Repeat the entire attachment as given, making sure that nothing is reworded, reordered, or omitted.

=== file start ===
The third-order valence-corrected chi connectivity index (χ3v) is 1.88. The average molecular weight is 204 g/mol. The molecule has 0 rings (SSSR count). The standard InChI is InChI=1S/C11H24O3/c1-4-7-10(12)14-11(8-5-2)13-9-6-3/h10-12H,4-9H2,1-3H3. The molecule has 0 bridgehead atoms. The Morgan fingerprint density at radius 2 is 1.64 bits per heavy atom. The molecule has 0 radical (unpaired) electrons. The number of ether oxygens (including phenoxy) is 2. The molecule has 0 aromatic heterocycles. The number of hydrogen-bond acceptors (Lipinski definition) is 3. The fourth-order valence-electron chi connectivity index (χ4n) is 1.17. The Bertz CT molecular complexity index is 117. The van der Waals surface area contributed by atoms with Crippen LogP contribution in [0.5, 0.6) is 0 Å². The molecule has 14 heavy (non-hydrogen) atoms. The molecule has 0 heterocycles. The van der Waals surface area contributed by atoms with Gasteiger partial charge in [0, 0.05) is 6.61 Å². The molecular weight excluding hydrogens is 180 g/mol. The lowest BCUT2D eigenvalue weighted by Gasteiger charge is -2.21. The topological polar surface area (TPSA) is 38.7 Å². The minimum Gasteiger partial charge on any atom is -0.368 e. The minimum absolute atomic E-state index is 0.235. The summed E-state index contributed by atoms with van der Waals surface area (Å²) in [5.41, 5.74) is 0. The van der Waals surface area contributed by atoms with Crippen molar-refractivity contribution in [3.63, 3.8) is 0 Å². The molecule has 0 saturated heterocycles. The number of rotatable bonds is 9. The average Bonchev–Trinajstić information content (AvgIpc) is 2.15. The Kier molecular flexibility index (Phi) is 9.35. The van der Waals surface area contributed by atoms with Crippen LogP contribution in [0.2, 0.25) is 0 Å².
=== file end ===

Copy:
The third-order valence-corrected chi connectivity index (χ3v) is 1.88. The average molecular weight is 204 g/mol. The molecule has 0 rings (SSSR count). The standard InChI is InChI=1S/C11H24O3/c1-4-7-10(12)14-11(8-5-2)13-9-6-3/h10-12H,4-9H2,1-3H3. The molecule has 0 bridgehead atoms. The Morgan fingerprint density at radius 2 is 1.64 bits per heavy atom. The molecule has 0 radical (unpaired) electrons. The number of ether oxygens (including phenoxy) is 2. The molecule has 0 aromatic heterocycles. The number of hydrogen-bond acceptors (Lipinski definition) is 3. The fourth-order valence-electron chi connectivity index (χ4n) is 1.17. The Bertz CT molecular complexity index is 117. The van der Waals surface area contributed by atoms with Crippen LogP contribution in [0.5, 0.6) is 0 Å². The molecule has 14 heavy (non-hydrogen) atoms. The molecule has 0 heterocycles. The van der Waals surface area contributed by atoms with Gasteiger partial charge in [0, 0.05) is 6.61 Å². The molecular weight excluding hydrogens is 180 g/mol. The lowest BCUT2D eigenvalue weighted by Gasteiger charge is -2.21. The topological polar surface area (TPSA) is 38.7 Å². The minimum Gasteiger partial charge on any atom is -0.368 e. The minimum absolute atomic E-state index is 0.235. The summed E-state index contributed by atoms with van der Waals surface area (Å²) in [5.41, 5.74) is 0. The van der Waals surface area contributed by atoms with Crippen molar-refractivity contribution in [3.63, 3.8) is 0 Å². The molecule has 0 saturated heterocycles. The number of rotatable bonds is 9. The average Bonchev–Trinajstić information content (AvgIpc) is 2.15. The Kier molecular flexibility index (Phi) is 9.35. The van der Waals surface area contributed by atoms with Crippen LogP contribution in [0.2, 0.25) is 0 Å².